|Project by nobuckle||posted 390 days ago||1206 views||1 time favorited||10 comments|
About three weeks ago my family and I visited my cousin and his family. Upon ariving I found my cousin in his garage working on one of his lawn mowers. As I looked around the pole barn I happen to notice and old brace and bit hanging on some peg board above a make-shift work bench. I asked my cousin if it was his and he informed me that it belonged to my uncle at one point. He notice that I had an immediate interest and told me I could have it. Upon further investigation I found that both the brace and the bit were in deplorable condition. This started me thinking. Given the condition and the style I wondered if it belonged to my grandfather who then passed it along to my uncle. I’m sure that this must have been the case because I mentioned the brace to my dad and he affirmed that, indeed, his father owned a brace like the one I described. All of that being said here is how I received it;
The day I brought it home.
As you can see I had quite alot of work to do. I immediately disassembled it as much as I could. From the very beginning I knew that I was going to use this brace and so I was not concerned about removing the petina. Within a few minutes time I was at the wire wheel removing years of rust and grime. In doing so I damaged the original handle in the middle of the brace. No matter, it along with the top handle were destined to be replaced. Here is how they looked when I brought them home (I appologize for the blurred photos);
I’m not sure what the original handle material was but I knew that I wanted to replace it using Walnut. I like Walnut because you can give an old look almost instantly. At least the way I do it you can. I already had material for the middle hanlde but was lacking pieces of Walnut large enough to yield the top handle. A friend kindly provided these blocks of Walnut (two in case I screwed up on the first one);
How was I going to hold this material? I have no lathe chuck to speak of. I do, however, have a faceplate. At first I thought that I could simply screw the faceplace to the block of material, but soon thought better of it. I did not want to take the chance of splitting the wood or hitting a screw while in the process of turning the handle. I ponderd this for quite a while and then came up with this idea;
As you can see the material is held in place by snuggly fitting in between the blocks that make up the side rails. At first I had plan to simply screw the block into the fixture through the side rails, but at the advice of LumberJock Darell I ended up gluing the block into the fixture.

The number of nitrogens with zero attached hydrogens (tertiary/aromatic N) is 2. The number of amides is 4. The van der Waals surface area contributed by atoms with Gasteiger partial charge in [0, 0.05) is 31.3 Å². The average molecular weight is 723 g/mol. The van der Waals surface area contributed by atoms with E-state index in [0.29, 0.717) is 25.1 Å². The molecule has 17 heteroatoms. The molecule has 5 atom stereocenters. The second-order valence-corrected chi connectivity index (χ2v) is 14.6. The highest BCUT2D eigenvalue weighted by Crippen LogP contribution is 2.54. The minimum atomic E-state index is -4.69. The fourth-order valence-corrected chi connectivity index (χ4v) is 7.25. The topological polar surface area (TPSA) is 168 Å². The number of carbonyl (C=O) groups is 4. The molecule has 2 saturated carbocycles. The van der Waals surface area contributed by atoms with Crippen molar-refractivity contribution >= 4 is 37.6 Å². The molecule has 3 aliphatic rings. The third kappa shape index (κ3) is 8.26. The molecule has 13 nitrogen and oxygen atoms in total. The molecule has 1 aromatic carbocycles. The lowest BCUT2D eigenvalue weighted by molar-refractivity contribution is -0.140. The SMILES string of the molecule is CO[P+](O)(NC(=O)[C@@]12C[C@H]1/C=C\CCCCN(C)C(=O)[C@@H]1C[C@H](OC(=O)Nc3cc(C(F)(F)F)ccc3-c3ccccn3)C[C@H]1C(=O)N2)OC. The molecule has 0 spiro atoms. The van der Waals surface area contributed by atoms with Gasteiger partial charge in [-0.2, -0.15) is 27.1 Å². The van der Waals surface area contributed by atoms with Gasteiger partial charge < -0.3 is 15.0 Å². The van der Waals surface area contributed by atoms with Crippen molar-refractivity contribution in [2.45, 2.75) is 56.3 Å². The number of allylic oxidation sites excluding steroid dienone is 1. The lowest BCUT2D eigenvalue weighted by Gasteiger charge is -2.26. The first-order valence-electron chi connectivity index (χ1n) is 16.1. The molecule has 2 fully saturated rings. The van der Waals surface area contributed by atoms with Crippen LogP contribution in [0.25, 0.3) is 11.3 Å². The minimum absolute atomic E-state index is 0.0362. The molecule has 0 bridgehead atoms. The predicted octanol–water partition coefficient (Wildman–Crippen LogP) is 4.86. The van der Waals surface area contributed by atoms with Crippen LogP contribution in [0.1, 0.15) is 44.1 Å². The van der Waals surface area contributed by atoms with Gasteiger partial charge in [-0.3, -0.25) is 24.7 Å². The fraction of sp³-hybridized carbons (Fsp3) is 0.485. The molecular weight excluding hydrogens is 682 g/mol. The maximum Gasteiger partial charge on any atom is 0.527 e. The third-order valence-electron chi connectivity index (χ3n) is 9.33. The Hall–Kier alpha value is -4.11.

Darell’s idea was the way to go. It provided the safest way to turn the block into the shape I wanted. Thank you Darell. Once I turned the handle to the rough shape I had to consider how I was going to drill the handle hole. I ended up using my drill press. This was not my prefered method becuse I know that my drill press does not produce holes that are exact. I need this one to be exact but had to settle for close enough.
After drilling the hole I remounted the fixture back on the lathe cut the handle free using a parting tool and a hand saw. After a little hand work and some sanding I was satisfied that I had successfully created a new top handle.
Creating the middle handle required a bit more thought. I knew that I had to do a glue-up in order to yield a handle that would finish at the size I desired. Also, I needed to come up with a way to create the hole in the handle. I though about using my drill press and a forstner bit, but like I said earlier my drill press is no the most accurate when it comes to drilling holes. I opted to used my router table instead. Using a 7/16” round nosed bit I carefully created the hole in the middle handle. I was able to create the hole so that it fit within a few thousandths of an inch. In order to shape the hanlde I held the two halves together with some two-sided tape and then place them in my vise. Using a Millers Falls No. 8 and a Stanley block plane I created a cylinder like so;
Upon reaching this point I further refined the shape so that it resembled the original as closely as possible. This was accomplished using a my block plane and scraper.
Sorry for the shakeyness
When the shaping was finished I did some hand sanding. I then parted the two halves and glued them in place around the middle portion of the brace.
After I epoxied the original ferrel on to the new top handle I created an old look by burnish both the middle handle and the top handle with a buffing wheel (no compund).
This project introduced some challenges that caused me to seek new solutions. I appreciate the fact that I have the experience of the LJ community to draw from. Thank you all and thank you for looking.
-- Doug - Make an effort to live by the slogan "We try harder"